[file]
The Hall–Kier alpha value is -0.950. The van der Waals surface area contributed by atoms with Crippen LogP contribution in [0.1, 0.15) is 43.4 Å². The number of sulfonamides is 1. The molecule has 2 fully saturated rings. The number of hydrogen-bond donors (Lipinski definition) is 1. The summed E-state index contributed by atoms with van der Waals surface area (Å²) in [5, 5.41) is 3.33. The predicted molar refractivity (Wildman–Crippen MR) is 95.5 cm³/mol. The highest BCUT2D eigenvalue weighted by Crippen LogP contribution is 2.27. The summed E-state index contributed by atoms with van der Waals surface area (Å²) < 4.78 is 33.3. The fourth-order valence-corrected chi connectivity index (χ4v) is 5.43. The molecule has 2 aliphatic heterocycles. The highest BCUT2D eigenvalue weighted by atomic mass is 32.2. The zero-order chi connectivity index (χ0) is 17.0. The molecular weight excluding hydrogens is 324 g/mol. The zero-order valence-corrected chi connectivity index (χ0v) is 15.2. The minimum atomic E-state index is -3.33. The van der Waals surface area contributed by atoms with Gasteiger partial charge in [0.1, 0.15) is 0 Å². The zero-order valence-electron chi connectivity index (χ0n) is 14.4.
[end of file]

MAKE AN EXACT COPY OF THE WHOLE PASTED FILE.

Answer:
The Hall–Kier alpha value is -0.950. The van der Waals surface area contributed by atoms with Crippen LogP contribution in [0.1, 0.15) is 43.4 Å². The number of sulfonamides is 1. The molecule has 2 fully saturated rings. The number of hydrogen-bond donors (Lipinski definition) is 1. The summed E-state index contributed by atoms with van der Waals surface area (Å²) in [5, 5.41) is 3.33. The predicted molar refractivity (Wildman–Crippen MR) is 95.5 cm³/mol. The highest BCUT2D eigenvalue weighted by Crippen LogP contribution is 2.27. The summed E-state index contributed by atoms with van der Waals surface area (Å²) < 4.78 is 33.3. The fourth-order valence-corrected chi connectivity index (χ4v) is 5.43. The molecule has 2 aliphatic heterocycles. The highest BCUT2D eigenvalue weighted by atomic mass is 32.2. The zero-order chi connectivity index (χ0) is 17.0. The molecular weight excluding hydrogens is 324 g/mol. The zero-order valence-corrected chi connectivity index (χ0v) is 15.2. The minimum atomic E-state index is -3.33. The van der Waals surface area contributed by atoms with Gasteiger partial charge in [0.1, 0.15) is 0 Å². The zero-order valence-electron chi connectivity index (χ0n) is 14.4.